What an Idiot: Lessons I am Learning as a Young Pastor
By Sean W. Corser
I preached my first sermon when I was 23. It was awful. The preparation was grueling. I thought I was going to be sick the night before. I called the associate pastor and said I couldn’t preach. Then I got up there and lectured to the church for what seemed like days. For the past 5 years I have preached around 100 sermons at my church, other churches, BCM’s, student ministries, and college ministries.
As I now enter into a regular preaching ministry, I have learned some things that I hope will be encouraging. No doubt, these lessons will change as I experience and learn new things. It really makes me wish I knew more about my 35, 45, and 55-year-old self. But, as they say, maturity and growth, faithfulness and obedience, don’t manifest overnight. These characteristics take time. So with that in mind, here are 3 things I have learned while preaching regularly.
You really don’t know all the things you don’t know
Whether it is scriptural knowledge, how to break down a sermon, or what application or illustration to use when there it is as if I stare aimlessly into the universe of pastoral ministry with a microscope. Pastoral counseling, how and when to make necessary and hard decisions about Christ’s church is difficult. But experiencing these things in a real-life setting forces you to make the decisions. To seek God’s word and pray that your decision is in line with scripture and is what is best for the church.
What I was most surprised by is my lack of knowledge of God’s word. Now, it may be important for you to know that God saved me when I was young, I grew up in the church, and have a seminary degree. By all intents and purposes I should know the Bible backwards and forwards, but when you are preaching through books of the bible expositionally you are made aware of aspects you never knew were there. You experience the riches in the text week after week and are caused to humbly remind yourself of your own lack of giving yourself to God’s word.
Application: If the saying, “you don’t know what you don’t know” is true, then it would be wise to avail yourself to as many resources as possible, namely scripture. Take time to drink deeply from the well of scripture. You will not regret it personally and you will not regret it down the road in your ministry.
Pastoral affection is more valuable than communicative charisma
I mentioned my first sermon earlier, and you may be wondering how it went; the actual delivery. It was horrible. For 30-minutes I essentially laid out that the demographics of our city did not match the makeup of our congregation. Though this message may have been needed, the tone of it is exactly what you would expect a new preacher’s demeaner to be; hard, callous, devoid of compassion. It wasn’t long after this sermon that God began to break my heart for the way I handled it as well as for the congregation.
If I were to go back and preach that same message it would be very different. Why? because the love I have for them has grown. I am learning that every word I speak from the pulpit and in life will be taken account on the last day. That is weighty. As the finest 20th century preacher Martyn Lloyd-Jones said, “To love to preach is one thing, to love those to whom we preach quite another." I love to preach, I loved to preach, and now I am learning what it is like to love those whom I preach to.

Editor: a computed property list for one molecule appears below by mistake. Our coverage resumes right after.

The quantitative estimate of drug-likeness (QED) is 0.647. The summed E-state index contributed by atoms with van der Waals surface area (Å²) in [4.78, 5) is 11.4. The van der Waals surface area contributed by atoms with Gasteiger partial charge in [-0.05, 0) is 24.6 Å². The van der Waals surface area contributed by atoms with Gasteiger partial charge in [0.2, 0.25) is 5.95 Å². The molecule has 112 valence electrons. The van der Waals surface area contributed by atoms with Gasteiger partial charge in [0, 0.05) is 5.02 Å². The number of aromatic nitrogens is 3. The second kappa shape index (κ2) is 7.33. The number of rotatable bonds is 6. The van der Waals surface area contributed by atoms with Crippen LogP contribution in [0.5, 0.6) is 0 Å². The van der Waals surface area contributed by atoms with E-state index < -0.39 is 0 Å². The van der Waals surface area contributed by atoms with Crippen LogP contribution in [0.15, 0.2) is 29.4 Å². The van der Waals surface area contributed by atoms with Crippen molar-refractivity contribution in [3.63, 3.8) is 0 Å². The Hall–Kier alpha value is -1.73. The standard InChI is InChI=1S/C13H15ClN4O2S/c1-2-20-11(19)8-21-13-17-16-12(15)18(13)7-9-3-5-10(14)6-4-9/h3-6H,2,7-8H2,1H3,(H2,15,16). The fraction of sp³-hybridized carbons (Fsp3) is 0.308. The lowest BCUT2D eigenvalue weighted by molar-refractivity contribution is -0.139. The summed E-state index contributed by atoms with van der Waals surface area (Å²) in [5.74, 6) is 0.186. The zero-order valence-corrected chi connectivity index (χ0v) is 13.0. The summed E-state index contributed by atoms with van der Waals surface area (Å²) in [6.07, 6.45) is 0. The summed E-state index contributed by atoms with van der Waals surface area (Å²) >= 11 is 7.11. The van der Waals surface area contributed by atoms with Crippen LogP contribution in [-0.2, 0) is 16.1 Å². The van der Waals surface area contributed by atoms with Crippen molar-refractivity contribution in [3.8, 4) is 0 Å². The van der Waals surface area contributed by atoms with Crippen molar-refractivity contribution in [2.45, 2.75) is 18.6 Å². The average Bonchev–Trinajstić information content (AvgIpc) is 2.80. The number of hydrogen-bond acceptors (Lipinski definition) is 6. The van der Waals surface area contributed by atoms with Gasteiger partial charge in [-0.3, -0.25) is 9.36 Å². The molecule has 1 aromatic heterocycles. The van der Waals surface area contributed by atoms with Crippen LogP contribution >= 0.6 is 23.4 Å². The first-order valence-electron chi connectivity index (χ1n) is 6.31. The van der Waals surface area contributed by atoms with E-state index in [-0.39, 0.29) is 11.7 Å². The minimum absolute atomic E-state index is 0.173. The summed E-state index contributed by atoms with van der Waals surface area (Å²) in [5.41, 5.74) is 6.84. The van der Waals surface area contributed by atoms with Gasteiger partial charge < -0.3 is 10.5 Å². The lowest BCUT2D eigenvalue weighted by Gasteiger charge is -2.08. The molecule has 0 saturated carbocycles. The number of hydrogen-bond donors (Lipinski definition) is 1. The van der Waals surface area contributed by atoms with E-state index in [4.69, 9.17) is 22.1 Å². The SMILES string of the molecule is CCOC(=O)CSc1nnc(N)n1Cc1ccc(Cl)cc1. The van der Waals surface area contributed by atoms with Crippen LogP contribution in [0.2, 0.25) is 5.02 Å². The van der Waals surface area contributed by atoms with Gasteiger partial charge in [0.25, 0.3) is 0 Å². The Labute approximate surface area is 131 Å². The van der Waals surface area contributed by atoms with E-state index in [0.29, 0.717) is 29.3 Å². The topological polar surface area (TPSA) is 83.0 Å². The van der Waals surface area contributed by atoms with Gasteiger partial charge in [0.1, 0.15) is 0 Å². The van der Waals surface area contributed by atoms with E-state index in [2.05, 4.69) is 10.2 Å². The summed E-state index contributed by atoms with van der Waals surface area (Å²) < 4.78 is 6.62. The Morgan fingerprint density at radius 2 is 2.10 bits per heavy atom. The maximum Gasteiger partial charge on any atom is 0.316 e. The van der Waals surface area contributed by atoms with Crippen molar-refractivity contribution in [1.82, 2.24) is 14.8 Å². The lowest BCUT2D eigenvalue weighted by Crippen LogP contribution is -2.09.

Application: Our calendars are always working against us so make time to spend with your congregation. The 15-30 minutes on Sundays and Wednesdays are not enough. Get to know them, their likes and dislikes, their families, and most importantly learn about their relationship with the Lord. When you do this you will develop a deep affection for them as you care tenderly for them.
Slow and small steps of obedience lead to great things
You may be familiar with Bill Murray’s movie “What About Bob” Murray plays a man who is dealing with all kinds of psychological imbalances and issues which lead him to see a psychiatrist who gives him the advice of taking regular “baby-steps” Though drastically different from the advice of a psychiatrist, sanctification takes many Spirit-empowered steps toward obedience over time that lead in the progressive transformation toward Christ-likeness.
Often I desire the silver bullet that will get me there yesterday post-haste, but I am learning that this silver-bullet does not exist. Faithfulness is seen 20-years into ministry, 30-years into your marriage, and once your children are old and make you a grandparent. Don’t let the immediate desire for a platform or recognition drown out your desire to be found faithful before the Lord. I hope I can look back in 20 years to this post and say, “what an idiot!” and praise God that his sanctifying grace is never ending for the believer.
Application: Since we are being sanctified gradually until the day we are glorified, we must recognize our own imperfections; pastoral, familial, relational, parental. We are fallen and in deep need of repentance. Regular repentance reminds us of our humanity and causes us to strive toward something better; to Christ-likeness.
Drink deeply from the well of scripture, develop an authentic affection for your people by spending time with them, and lastly, regular repentance leads to steps of Christ-likeness. These are just a few things I am learning as a young pastor. I hope you find them challenging as well as encouraging.